Our society has been struggling with how to deal with people with mental health issues now more than ever. There has also been a struggle for a long time on how to incorporate people with disabilities into the workplace. There are professionals who speak on these topics who are highly trained, but have only learned about these issues in a textbook or through observation. I myself have actually lived through losing both my mind and body in the same lifetime. Having to actually live with bipolar disorder and paralysis I can give an audience a first-hand account of both mental illness and physical disability.
I came to The Ohio State University in 2005 on a full ride scholarship. I had a bright future ahead of myself, but even though I felt like I had everything going for me I still fought through periods of depression. In my sophomore year of college I turned to marijuana to cope with my depression. It was the start of a downhill spiral for me. I partied my way through college, but at the same time I was still functional and accomplished a great deal.
In the spring of my junior year in 2008 I was accepted into The SPHINX Senior Class Honorary. Only 24 students out of the entire senior class are chosen each year that best represent The Ohio State University and it is the highest honor that can be accorded as a student there. Euphoria took over and it only grew greater at the end of the summer when I won the Ohio State Waterski Championship.
I came back to Ohio State in the fall where I was reckless and impulsive. After five weeks of not going to class I realized that I had dug myself into a hole that was too big for me to get myself out of. I was $15,000 in debt, I had marijuana growing in my closet, I had gone through a huge drug binge, and I hated what I had become. The anxiety kept me awake for six days straight and I went into full-blown psychosis.
Everything became a sign to me from the title of a book, a picture, some words in a magazine, to even street signs. Ultimately the signs led me to believe that I was the second coming of Jesus Christ. The next morning I woke up in the psych ward in Akron General. I thought cameras were watching my every move and that the entire world was watching. I was put on medications and after 2 1/2 weeks I was released.
I met with my psychiatrist who gave me a bipolar diagnosis. I went through group therapy and other therapies for about a month and then went to drug rehab for three weeks. After paying off my debts I went back to Ohio State, but ultimately fell back into smoking marijuana.
As Captain of The Ohio State Waterski Team I worked hard to recruit new members and train our team. Two years after the psych ward we qualified for Nationals for the first time since 1972. We went on to win our first ever National Championship. This was a team that I built primarily by myself over the course of five years. It was the ultimate highlight of my career, but little did I know was that this would be the last time I would ever get to waterski.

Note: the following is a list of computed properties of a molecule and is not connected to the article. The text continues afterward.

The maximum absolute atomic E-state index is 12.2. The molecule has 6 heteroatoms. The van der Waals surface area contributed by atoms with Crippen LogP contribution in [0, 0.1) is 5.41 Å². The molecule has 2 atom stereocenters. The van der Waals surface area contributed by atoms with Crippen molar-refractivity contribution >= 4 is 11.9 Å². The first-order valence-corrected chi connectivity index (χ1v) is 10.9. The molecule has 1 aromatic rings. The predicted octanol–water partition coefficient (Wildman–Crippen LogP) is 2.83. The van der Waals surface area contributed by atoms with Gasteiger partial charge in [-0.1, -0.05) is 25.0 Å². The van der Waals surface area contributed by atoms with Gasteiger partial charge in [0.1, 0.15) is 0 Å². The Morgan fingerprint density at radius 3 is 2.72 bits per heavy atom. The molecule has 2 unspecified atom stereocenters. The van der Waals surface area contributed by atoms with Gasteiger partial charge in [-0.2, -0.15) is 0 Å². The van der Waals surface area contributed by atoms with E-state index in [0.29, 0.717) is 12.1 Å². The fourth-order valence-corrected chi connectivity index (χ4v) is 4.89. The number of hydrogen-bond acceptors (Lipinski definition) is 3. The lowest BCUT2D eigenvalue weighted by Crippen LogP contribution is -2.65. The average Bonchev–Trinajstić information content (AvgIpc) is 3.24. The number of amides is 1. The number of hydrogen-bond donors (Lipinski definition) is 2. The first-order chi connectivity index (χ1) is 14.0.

In January 2011 I went off my medications for just five days and went into another full-blown manic episode. I took off on a drive at 3:30 AM with 5 inches of snow on the ground and negative temperatures. Without going into all the details, the drive ended with me running from the police going 120 mph on a flat tire in the snow. A song was playing over the radio and the lyrics went, "I throw my hands up in the air sometimes." So I opened my sunroof and put both hands in the air. Then everything went black.
I flipped five times end over end and landed upside down in a field in the snow. I suffered a spinal cord injury at the C6/C7 vertebrae, collapsed both of my lungs amongst other injuries. I died at the scene, but the paramedics got on site in time to resuscitate me.
I woke up in the ICU in Indianapolis with a breathing tube shoved down my throat unable to talk or move. A week later I got out of the ICU and found out that my spinal cord was still intact. This meant there was a chance that I could walk again. Although with the bipolar left untreated I continued to believe that I was Jesus and there was no doubt in my mind that I wouldn't recover.
After being on proper medication I got my mind back and reality hit me. I realized that I may have to say goodbye to all of my physical passions. That first year I was depressed and suicidal. I thought there was nothing left to live for.
I started to write and reach out to people through Facebook and slowly I realized my purpose. That purpose was to share my story to help others in a positive way. I made people realize what was important in life and not to take the little things in life for granted.
I went back to Ohio State to finish my degree in Civil Engineering. I graduated in June 2012, but I had a different plan for my future. I went on to become a Motivational Speaker and I published my book in February 2014 with the title "Well... I Guess I'm Not Jesus".
I have spoken over 175 times to audiences of all ages and all professions. My life now has a purpose and I see the accident as a blessing rather than a curse. I have found that the best way to help yourself is to help others. I really enjoyed working with high school and college students one-on-one as a life coach. There is no greater feeling than actually watching the transformation in their lives.
I see my story now as a message for prevention and a story of hope that all of us should be happy no matter what our circumstances are. I show people that we all face adversity, but it should always be used as a way to train ourselves to be better in the future. I myself am thankful for all that I went through because now I am happier than I have been in my entire life.
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